Find out if it's your friend or foe when you're using this book.
Going through Jackson requires significant effort but it is very well worth it.
I'm not sure that I'd reccomend Griffiths for actually learning E&M, I worked through it okay but there were certain sections which I only understood because I already had a solid grounding in the core concepts behind E&M.
It is fairly good at doing what its supposed to, though, and that's taking people who already know some E&M (i.e. Physics Juniors) and teaching them how to deal with much more complicated situations than those which are covered in the elementary courses.
Well I hope another better textbook will come up and replace Jackson.
The only text I have ever seen that could replace Jackson is Schwingers text on Electrodynamics. It hasn't gotten much press, it is well written and each chapter is short, very short and very intense but readable.....
Griffiths isn't the best undergrad text out there, Wangsness is.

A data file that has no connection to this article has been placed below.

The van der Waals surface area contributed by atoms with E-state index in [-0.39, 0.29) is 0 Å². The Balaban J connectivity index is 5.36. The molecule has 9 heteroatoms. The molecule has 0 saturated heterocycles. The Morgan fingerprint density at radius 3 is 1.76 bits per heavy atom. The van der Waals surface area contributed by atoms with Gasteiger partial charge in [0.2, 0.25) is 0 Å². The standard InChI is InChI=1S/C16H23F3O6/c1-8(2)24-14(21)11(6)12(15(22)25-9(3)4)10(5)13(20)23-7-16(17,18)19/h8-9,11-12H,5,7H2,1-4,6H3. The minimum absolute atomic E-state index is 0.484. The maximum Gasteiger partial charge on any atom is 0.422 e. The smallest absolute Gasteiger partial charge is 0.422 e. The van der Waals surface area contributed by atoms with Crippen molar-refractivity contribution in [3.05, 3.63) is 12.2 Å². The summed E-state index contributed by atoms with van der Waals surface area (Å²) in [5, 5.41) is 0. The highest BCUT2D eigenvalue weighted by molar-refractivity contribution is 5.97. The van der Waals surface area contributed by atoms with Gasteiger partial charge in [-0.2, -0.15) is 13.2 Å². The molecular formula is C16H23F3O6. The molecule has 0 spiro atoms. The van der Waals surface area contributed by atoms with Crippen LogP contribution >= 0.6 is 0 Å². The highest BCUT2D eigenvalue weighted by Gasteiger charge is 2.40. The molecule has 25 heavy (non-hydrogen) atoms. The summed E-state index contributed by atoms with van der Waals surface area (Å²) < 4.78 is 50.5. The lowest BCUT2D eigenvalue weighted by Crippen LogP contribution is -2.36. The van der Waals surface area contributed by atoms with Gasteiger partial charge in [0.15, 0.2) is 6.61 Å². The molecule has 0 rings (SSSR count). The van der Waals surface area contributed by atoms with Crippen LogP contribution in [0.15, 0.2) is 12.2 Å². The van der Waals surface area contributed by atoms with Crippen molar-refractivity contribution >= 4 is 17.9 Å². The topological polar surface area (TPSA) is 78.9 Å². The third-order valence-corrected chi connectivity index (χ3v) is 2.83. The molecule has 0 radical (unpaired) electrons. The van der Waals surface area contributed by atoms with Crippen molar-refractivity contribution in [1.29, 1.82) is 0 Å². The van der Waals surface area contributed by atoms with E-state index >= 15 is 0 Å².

Smythe is a very good text, not up to date, but if you can do those problems you're doing very well.
In my opinion, what makes a better E&M text really depends on what you want to learn from a course in E&M.
Do you want to solve boundary value problems for (say) a particle detector or a waveguide?
Do you want to determine trajectories of charged particles?
Do you want to learn about electrodynamic effects in matter?
Do you want to learn a relativistic field theory?
Maybe a little bit of each?
Other intermediate/advanced "E&M texts" (other than Griffiths) might include Landau/Lifshitz, Ohanian, Lorrain/Corson.
An interesting text is by Ingarden/Jamiolkowski.
On a side note... will E&M texts ever emphasize more differential-forms and tensors, rather than just standard vector calculus? Certainly, there must have been an earlier "standard" text that didn't use vector calculus, and was eventually replaced by one that used "more modern methods".
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